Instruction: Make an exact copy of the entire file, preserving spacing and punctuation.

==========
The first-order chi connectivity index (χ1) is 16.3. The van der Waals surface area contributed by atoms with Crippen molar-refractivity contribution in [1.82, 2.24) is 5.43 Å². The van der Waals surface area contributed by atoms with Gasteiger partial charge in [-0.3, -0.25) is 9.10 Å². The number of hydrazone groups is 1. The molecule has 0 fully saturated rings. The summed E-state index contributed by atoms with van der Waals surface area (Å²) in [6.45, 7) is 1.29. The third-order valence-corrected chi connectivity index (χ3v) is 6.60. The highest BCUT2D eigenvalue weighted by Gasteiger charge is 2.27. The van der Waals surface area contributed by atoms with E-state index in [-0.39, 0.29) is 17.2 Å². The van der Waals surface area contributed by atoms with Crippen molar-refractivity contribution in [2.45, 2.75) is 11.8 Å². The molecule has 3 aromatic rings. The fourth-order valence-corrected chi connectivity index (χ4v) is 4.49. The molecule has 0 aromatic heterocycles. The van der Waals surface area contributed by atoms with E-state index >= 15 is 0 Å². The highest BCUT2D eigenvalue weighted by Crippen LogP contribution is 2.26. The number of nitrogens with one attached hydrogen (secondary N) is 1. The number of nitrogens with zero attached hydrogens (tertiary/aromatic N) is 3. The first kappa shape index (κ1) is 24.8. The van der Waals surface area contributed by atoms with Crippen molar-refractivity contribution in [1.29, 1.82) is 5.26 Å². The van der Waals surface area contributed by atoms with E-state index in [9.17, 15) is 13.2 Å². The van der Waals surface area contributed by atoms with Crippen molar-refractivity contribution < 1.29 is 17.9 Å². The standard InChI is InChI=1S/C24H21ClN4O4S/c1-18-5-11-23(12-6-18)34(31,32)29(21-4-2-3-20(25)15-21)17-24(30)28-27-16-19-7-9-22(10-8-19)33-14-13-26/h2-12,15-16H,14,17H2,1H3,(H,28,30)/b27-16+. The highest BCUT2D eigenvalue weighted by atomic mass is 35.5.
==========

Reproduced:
The first-order chi connectivity index (χ1) is 16.3. The van der Waals surface area contributed by atoms with Crippen molar-refractivity contribution in [1.82, 2.24) is 5.43 Å². The van der Waals surface area contributed by atoms with Gasteiger partial charge in [-0.3, -0.25) is 9.10 Å². The number of hydrazone groups is 1. The molecule has 0 fully saturated rings. The summed E-state index contributed by atoms with van der Waals surface area (Å²) in [6.45, 7) is 1.29. The third-order valence-corrected chi connectivity index (χ3v) is 6.60. The highest BCUT2D eigenvalue weighted by Gasteiger charge is 2.27. The van der Waals surface area contributed by atoms with E-state index in [-0.39, 0.29) is 17.2 Å². The van der Waals surface area contributed by atoms with Crippen molar-refractivity contribution in [2.45, 2.75) is 11.8 Å². The molecule has 3 aromatic rings. The fourth-order valence-corrected chi connectivity index (χ4v) is 4.49. The molecule has 0 aromatic heterocycles. The van der Waals surface area contributed by atoms with E-state index >= 15 is 0 Å². The highest BCUT2D eigenvalue weighted by Crippen LogP contribution is 2.26. The number of nitrogens with one attached hydrogen (secondary N) is 1. The number of nitrogens with zero attached hydrogens (tertiary/aromatic N) is 3. The first kappa shape index (κ1) is 24.8. The van der Waals surface area contributed by atoms with Crippen molar-refractivity contribution in [1.29, 1.82) is 5.26 Å². The van der Waals surface area contributed by atoms with E-state index in [9.17, 15) is 13.2 Å². The van der Waals surface area contributed by atoms with Crippen molar-refractivity contribution < 1.29 is 17.9 Å². The standard InChI is InChI=1S/C24H21ClN4O4S/c1-18-5-11-23(12-6-18)34(31,32)29(21-4-2-3-20(25)15-21)17-24(30)28-27-16-19-7-9-22(10-8-19)33-14-13-26/h2-12,15-16H,14,17H2,1H3,(H,28,30)/b27-16+. The highest BCUT2D eigenvalue weighted by atomic mass is 35.5.